“Our nation faces myriad challenges today, from a global pandemic to climate change to the proliferation of terror and extremism around the world and so much more. Yet all too often, where we desperately need unity, we constantly find division. I truly believe that if we can harness that unity and renew the compassion we felt for each other in the aftermath of 9/11, there’s nothing that we as Americans cannot overcome or achieve.
“Despite all that was taken from us, I still see a country bound together by love for family, pride in one’s work, solace in our diverse faiths, and unwavering commitment to freedom. These are the common threads that bind us together as a people and brought us closer together in the aftermath of September 11th. These are the values that united us and gave us the strength to overcome terror and show our enemies that the American people never give in to fear. And they are the values that empower us to go on living while cherishing the memories of those taken from us.
“May those we lost on 9/11 live on forever in our hearts. May the heroism we witnessed on that day inspire us for generations to come. And may the humanity and decency that united us those twenty years ago give us the wisdom and resolve we need to overcome the challenges of today and together, build a better tomorrow.”
Rep. Josh Gottheimer
“With great loss, and in the face of great evil, our nation rose from the ashes and came together across any lines that divide us — party or region — especially here in North Jersey, where we will always live in the shadows of those attacks. Just as we did then, we still stand together — in unity as Americans — against those who only wish to tear us apart. For many, the exposure at the site has brought about cancer and illness — many years later — as if all the tragedy just that one morning was not enough. Thankfully, we have taken steps in Congress, to fight for and pass legislation to provide long-overdue support to cover 9/11 survivors, first responders, and their families. We are still fighting for them — and we must — for all of our first responders, and take all critical steps necessary to protect our homeland from ISIS-inspired and lone-wolf terror, and others who threaten our democracy and our very way of life.”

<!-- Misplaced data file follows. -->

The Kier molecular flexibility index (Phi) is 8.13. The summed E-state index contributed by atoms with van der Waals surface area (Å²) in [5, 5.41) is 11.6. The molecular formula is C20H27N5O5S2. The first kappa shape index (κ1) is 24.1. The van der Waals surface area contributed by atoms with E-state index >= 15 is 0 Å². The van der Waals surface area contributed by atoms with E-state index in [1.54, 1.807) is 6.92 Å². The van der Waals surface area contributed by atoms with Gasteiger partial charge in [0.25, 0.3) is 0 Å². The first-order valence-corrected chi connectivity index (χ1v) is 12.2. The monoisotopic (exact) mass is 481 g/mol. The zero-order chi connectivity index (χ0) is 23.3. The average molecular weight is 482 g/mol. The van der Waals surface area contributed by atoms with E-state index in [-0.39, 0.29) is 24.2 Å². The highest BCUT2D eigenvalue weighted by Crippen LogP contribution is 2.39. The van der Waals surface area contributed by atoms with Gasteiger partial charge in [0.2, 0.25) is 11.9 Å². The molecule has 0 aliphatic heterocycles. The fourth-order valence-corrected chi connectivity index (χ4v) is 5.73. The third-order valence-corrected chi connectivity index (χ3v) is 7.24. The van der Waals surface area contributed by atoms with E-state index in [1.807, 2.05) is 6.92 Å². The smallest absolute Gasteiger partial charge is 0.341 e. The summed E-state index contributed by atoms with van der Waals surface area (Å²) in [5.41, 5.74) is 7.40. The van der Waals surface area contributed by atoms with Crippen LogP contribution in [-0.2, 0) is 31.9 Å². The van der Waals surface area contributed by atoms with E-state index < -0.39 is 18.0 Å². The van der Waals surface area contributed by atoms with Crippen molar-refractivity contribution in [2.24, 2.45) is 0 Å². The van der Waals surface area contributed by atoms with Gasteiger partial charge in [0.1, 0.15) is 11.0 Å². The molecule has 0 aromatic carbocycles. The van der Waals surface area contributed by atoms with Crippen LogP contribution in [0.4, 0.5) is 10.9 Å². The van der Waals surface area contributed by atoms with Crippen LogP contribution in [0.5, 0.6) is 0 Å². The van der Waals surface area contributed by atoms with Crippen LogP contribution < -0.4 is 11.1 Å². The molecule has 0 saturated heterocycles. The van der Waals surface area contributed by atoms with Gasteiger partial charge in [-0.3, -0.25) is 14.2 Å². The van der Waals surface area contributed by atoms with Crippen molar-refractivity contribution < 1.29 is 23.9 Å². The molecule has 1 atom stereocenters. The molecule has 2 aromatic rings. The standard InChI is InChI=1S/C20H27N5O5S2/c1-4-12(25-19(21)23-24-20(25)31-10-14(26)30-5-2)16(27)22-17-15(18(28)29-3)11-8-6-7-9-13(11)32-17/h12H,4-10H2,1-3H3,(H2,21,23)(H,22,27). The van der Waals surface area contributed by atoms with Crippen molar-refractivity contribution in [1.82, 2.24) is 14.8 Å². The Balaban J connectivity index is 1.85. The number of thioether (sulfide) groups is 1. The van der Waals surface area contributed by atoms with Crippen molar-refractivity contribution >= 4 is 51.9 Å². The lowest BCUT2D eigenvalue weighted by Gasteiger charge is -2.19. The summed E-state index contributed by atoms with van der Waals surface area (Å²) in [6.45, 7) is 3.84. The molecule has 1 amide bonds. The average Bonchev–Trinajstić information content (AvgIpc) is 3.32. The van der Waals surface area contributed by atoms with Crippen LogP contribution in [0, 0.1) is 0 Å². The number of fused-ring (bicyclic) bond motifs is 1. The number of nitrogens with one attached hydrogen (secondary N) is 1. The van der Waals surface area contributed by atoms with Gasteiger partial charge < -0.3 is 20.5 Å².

Rep. Mikie Sherrill
“For so many of us, it is difficult to believe it’s been 20 years since that fateful Tuesday morning in September, which changed our world forever and cost us so many loved ones.
“We all remember where we were that day. As a young Naval Officer, I was stationed at the US Atlantic Fleet Headquarters in Norfolk, VA. I’ll never forget the juxtaposition of a perfect fall day, beautiful blue skies, a crisp feeling in the air and the absolute horror of the attack as I manned my post in the headquarters. Amidst the chaos, with the Pentagon under attack and so much uncertain information flowing, our hours and days following the attacks were dominated by our coordination of the military response, scrambling jets and mobilizing forces to be on high alert.
“As we’d come to find out, 749 New Jerseyans died on 9/11, more than 90 of them residing in what is now the 11th Congressional District. As we do every year, we honor their lives by coming together as a community in each town across the district and continuing to keep their memories alive. We promised to never forget, and we keep that promise.
“We owe a debt of gratitude to our first responders from New York, New Jersey, and those who flooded in from all over the country to save lives and search for our loved ones in the rubble. Far too many of them lost their own lives as a result. And to this day, too many are still grappling with the health effects they incurred from their time on the pile. I’ve been so proud to be part of the fight, working for them to help make the 9/11 Victims Compensation Fund permanent. Our continued support for them is central to our efforts to never forget.
“As we gather at services, memorials, and events on this anniversary, it’s heartening to be able to be together once again after the year and a half we’ve had. I look forward to joining you all in towns throughout the district to remember, grieve, and honor our families, friends, and neighbors today.”
Rep. Donald Payne, Jr.
“The terrorist attacks of September 11, 2001 changed America forever. It showed us that we are not protected from the evils of global terrorism. My condolences and prayers continue to go to the families who lost loved ones on 9/11. We must always remember the people who died as patriots and heroes in our continued fight for liberty and freedom. Also, we must remember how we came together as a nation to support each other after the attacks. We came together as a country and defeated the terrorists who attacked us. It is a unity we must remember as we battle the COVID-19 pandemic and other threats to our country.”